Monday, April 11, 2016

Zealously Contending for Truth?

Someone who has actually tasted truth is not contentious for truth. Someone who is considered by people to be zealous for truth has not yet learnt what truth is really like; once he has truly learnt it, he will cease from zealousness on its behalf. (Kephalaia IV.77; The Wisdom of Saint Isaac the Syrian, translated by Sebastian Brock)

When I first came across this passage of St. Isaac a few months ago, it grabbed my attention forcefully because I recognized its truth in myself (and not because I'm "someone who has actually tasted truth"). As I've listened to the reflections of wiser men than myself, I've began to glimpse its profundity, far greater than I first imagined. In just a few words, this bishop who lived in the seventh century on the other side of the world diagnosed a spiritual sickness that is running rampant to this day.

Before I can begin to explore more of what St. Isaac meant, a bit of ground-clearing is in order. He wrote against being "zealous" or "contentious" for truth, but aren't we supposed to have zeal for God (Rom 10:2, 2 Cor 7:11), and "to contend for the faith that was once for all delivered to the saints" (Jude 1:3 ESV)? How can Isaac proscribe what God commands?

The first thing to note is that as his title implies, St. Isaac the Syrian was not writing in Greek, but in Syriac, so of course the words he used for "zealousness" or "contentious" are not exactly the same ones used in the New Testament. This makes possible the same kind of semantic slippage that we see in the denigration of the "passions" (epithymia) as dangerous and needing to be subdued both in the New Testament (Rom 6:12, Gal 5:24, Tit 2:12) and in the Orthodox tradition, whereas today the word "passion" is used much more positively, especially in Evangelical Christianity, to mean a God-given affinity or calling to something that is generally worth following.

I don't know a word of Syriac, but I can at least investigate how the New Testament speaks of "zeal" or "contending". The word used in Jude 1:3 is unique in the NT, but it is constructed from the more common root agonizomai, "I struggle/fight", used by Paul to refer to "fighting the good fight" (1 Tim 6:12, 2 Tim 4:7), as well as striving in the work of God (Col 1:29) or to lay hold of salvation (Luke 13:24). Paul uses it to metaphorically describe the way of Christ as a foot race in which we compete for the prize, salvation (1 Cor 9:25). Just once is it used negatively, to refer to physically fighting in John 18:36.

The Greek word for "zeal", in both its noun and verb forms, is more mixed. It frequently denotes  envy, jealousy, or coveting (Acts 7:9, 13:45 17:5, Rom 13:13, 1 Cor 13:4, 2 Cor 12:20, Gal 5:20, Jas 3:14,16, 4:2) and can also mean indignation (Acts 5:17, Heb 10:27). But it can also be rendered as earnest desire (1 Cor 12:31, 14:1,39) or simply "zeal" (John 2:17, Rom 10:2, 2 Cor 7:7, 11, 9:2, Phil 3:6, Col 4:13, Rev 4:19). Paul writes that "it is good to be zealous in a good thing always" (Gal 4:18 NKJV). Paul is "jealous for you [the Corinthians] with godly jealousy" (2 Cor 11:2), and in the Septuagint God himself teaches that he is a "jealous God" (Exo 20:5, 34:14, Deu 4:24, 5:9, 6:15, Jos 24:19).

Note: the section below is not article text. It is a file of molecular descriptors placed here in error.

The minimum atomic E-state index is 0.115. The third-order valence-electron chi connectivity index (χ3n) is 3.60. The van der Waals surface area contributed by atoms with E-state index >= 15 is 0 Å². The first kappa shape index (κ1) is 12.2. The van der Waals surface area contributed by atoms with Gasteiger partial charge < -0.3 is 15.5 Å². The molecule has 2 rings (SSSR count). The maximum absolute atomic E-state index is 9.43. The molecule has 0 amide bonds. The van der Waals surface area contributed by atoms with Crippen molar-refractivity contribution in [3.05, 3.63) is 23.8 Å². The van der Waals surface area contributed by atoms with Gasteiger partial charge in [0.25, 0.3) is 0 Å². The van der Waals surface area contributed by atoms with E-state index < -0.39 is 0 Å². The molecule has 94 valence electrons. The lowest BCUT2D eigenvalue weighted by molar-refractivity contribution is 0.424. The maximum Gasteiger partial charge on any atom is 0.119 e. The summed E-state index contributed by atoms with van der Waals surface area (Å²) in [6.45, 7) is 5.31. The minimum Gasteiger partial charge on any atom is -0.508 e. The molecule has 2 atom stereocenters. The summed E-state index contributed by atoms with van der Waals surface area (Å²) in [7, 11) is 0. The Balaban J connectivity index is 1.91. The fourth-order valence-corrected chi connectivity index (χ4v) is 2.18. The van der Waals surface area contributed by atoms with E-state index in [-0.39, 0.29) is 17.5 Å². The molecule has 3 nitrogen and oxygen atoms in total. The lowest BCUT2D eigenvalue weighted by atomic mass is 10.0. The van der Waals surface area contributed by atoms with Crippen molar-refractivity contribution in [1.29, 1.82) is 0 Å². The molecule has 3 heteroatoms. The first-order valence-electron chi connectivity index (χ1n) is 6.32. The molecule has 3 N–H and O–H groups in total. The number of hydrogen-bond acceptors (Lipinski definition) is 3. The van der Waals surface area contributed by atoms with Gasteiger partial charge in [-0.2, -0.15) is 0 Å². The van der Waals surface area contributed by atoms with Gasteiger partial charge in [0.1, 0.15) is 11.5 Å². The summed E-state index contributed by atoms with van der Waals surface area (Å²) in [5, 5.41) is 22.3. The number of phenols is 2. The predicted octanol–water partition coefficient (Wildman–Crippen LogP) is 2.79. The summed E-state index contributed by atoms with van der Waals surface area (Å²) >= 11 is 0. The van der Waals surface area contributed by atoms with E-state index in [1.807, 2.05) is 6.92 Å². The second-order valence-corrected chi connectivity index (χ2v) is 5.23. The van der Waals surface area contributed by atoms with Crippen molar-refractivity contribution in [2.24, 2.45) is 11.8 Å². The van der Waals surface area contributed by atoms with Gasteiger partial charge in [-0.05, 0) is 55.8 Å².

What it seems to me is happening with these usages is that zeal/jealousy and contending/fighting/struggling, while literally denoting undesirable qualities, are being used metaphorically to mean something good. I don't know what else to make of "godly jealousy". It's somewhat like how Jesus commands us to hate our parents (Luk 14:26)—obviously he is not commanding us to break the fifth commandment, but calling us to love God so surpassingly above any other attachment that it seems like hatred in comparison.

Most people are already aware of this example; I think something similar is going on with the usage of epagonizomai and zelos/zeloo. Physical altercations and quarrels have no place among God's people, but there is a "good fight" to fight (1 Tim 6:12), and we are to "contend" for the faith (Jude 1:3)—describing how we are to strive for the life and salvation of ourselves and others with the vigor and discipline of an athlete or a soldier. God's concern for the good of his people, that they worship and serve only him, is so strong and stringent that it is described as jealousy (Exo 20:5), as is Paul's (2 Cor 11:2). God wants us to belong to him and not to any idol or lesser thing. When applied to us (Gal 4:18), zeloo probably likewise refers to the fervor, exclusivity, and purity of our devotion to "a good thing", and not anything else. Likewise, the "zeal" for which the Levite Phinehas is commended in Numbers 25:11 (same Greek root) is his concern for the purity of Israel's worship, mirroring God's zeal/jealousy for his people.

Presumably, St. Isaac did not have these positive meanings of "zealous" and "contentious" in mind, but was writing more literally, with the negative connotations not elided through metaphor. I also think he was speaking more with respect to the inner life, whereas the NT authors are metaphorically describing external actions and disciplines by drawing parallels between them and combativeness or jealousy. (This is especially evident in descriptions of God as jealous, which are certainly anthropomorphisms) The Reformed theologian R.C. Sproul paraphrases his peer John Piper as aptly saying "that we not only have to believe the truth, that it’s not enough even to defend the truth, but we must also contend for the truth. That does not mean, however, that we are to be contentious people by nature." I think St. Isaac is highlighting this same distinction, between contending for the truth and becoming contentious.

That wraps up the ground-clearing. The next post will be longer and delve as deeply as I can manage into what St. Isaac did mean.

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